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January 10, 2016

10 Surprising Things American Women Couldn't Do in the 1960s

It was not so long ago that these things below were the reality for women. If you're 45 or older, you were born into this world. Have a look back at 10 surprising things women could not do in the 1960s:

1. Oral contraception didn't exist. It's no wonder that women were having children so much earlier—the pill wasn't approved by the FDA until 1960. And there were some serious bumps along the way to its approval: Margaret Sanger, a pioneer in the birth control movement, was arrested multiple times for opening the nation's first birth control clinic. But this 1960 approval still didn't grant all women access to the pill. It took 12 more years, until the 1972 Supreme Court decision, Baird v. Eisenstadt, for birth control to be accessible to all women, regardless of martial status.

2. She could get fired for being pregnant. Working women could have their careers cut short if they became pregnant until the passage of the Pregnancy Discrimination Act of 1978, which outlawed the practice.

3. She couldn't sue for sexual harassment. When Title VII was passed in 1964, it was supposed to eliminate sex discrimination in the workplace. But courts didn't recognize sexual harassment in the workplace until 1977. That maybe because defining sexual harassment was still murky until 1980, when the term was officially defined by the Equal Employment Opportunity Commission.

4. She would face difficulty getting a credit card. Unmarried women faced serious blocks getting credit, with banks being allowed to deny their application solely for their marital state up to the 1970s. Married woman could typically only get a credit card if her husband was willing to co-sign. There weren't legal measures put in place to eliminate this practice until 1974, with the Equal Credit Opportunity Act. This act made it illegal to deny a woman a credit card on the basis of gender.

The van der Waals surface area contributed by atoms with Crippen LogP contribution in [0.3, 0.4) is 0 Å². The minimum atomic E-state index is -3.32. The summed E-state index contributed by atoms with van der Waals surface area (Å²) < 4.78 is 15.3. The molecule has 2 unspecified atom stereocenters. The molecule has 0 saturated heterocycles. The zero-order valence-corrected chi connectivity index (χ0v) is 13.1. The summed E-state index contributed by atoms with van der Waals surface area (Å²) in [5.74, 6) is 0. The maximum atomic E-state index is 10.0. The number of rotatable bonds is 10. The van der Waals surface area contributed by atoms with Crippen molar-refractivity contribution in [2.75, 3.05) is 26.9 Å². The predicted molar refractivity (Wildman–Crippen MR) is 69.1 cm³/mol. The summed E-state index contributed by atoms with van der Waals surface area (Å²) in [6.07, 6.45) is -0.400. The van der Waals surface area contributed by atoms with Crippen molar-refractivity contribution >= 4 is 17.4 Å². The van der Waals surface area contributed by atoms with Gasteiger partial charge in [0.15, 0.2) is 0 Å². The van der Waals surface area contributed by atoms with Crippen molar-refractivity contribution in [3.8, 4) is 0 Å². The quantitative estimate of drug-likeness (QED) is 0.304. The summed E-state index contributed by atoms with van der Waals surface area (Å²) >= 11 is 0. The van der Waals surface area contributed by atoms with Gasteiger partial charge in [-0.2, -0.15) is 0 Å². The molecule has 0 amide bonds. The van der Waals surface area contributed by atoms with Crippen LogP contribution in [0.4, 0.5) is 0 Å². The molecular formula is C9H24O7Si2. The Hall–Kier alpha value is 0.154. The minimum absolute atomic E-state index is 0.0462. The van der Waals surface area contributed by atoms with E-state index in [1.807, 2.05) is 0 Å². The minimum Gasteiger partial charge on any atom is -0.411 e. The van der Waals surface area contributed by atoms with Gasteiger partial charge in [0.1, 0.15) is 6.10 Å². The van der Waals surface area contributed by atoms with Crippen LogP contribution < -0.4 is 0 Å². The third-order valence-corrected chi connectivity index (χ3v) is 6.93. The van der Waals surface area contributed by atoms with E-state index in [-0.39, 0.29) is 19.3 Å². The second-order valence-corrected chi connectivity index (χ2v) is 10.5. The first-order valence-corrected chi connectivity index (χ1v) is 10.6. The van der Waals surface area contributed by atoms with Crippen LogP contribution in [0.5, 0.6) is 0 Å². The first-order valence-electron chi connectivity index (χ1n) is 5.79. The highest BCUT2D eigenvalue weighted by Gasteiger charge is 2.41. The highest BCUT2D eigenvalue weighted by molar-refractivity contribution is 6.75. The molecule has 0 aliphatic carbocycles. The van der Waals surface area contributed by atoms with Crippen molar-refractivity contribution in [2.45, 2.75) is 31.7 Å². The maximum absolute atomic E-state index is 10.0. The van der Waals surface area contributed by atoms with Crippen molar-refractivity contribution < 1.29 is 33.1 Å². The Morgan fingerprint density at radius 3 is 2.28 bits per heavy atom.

5. Marital rape wasn't criminalized. Rape within the confines of marriage wasn't recognized as a crime in all 50 states until 1993. Meaning, a women basically couldn't refuse sex to her husband or legally fight back if he raped her.

6. Women couldn't get an Ivy League education—with a few exceptions. Getting an elite education wasn't an option for even the nation's brightest women. Cornell University and the University of Pennsylvania started accepting women in 1870 and 1876, respectively. Other Ivy League institutions didn't follow suit until more than two decades after World War II, with Yale and Princeton starting to accept female students in 1969, and the rest doing the same over the next 12 years.

7. Legal abortions didn't exist. Until the monumental Roe v. Wade decision in 1973, a woman faced some serious restrictions when it came to terminating a pregnancy, oftentimes leading to dangerous illegal procedures.

8. Serious discrimination ran rampant in the workplace. Women may make 77 cents to every man's dollar today, but the numbers were much worse years ago, when women made as little as 59 cents for every man's dollar back in 1963 (think about it: we've only made up 18 cents over the last 53 years; that's one third of a cent per year). But lacking pay wasn't the only problem working women faced. They also faced sexual harassment, and in some professions, restrictions on clothing and even her weight.

9. In many states, women couldn't serve on juries. Using the justification that women shouldn't be asked to leave the home, or that their sensibilities were too delicate to hear the gory details during a trial, women in many states couldn't serve on a jury until 1973, when female jurors were permitted in the courtroom throughout the country.

10. Talk openly about sex. Helen Gurley Brown's "Sex and the Single Girl" presented the notion that it was OK -- even enjoyable -- for a woman to live on her own, have her own money, have sexual relationships before marriage or even -- wait for it -- never marry at all!

It wasn't until publication of Betty Friedan's "The Feminine Mystique" that women's dissatisfaction with life and frustration over lack of opportunities came to light.

(via Marie Claire)

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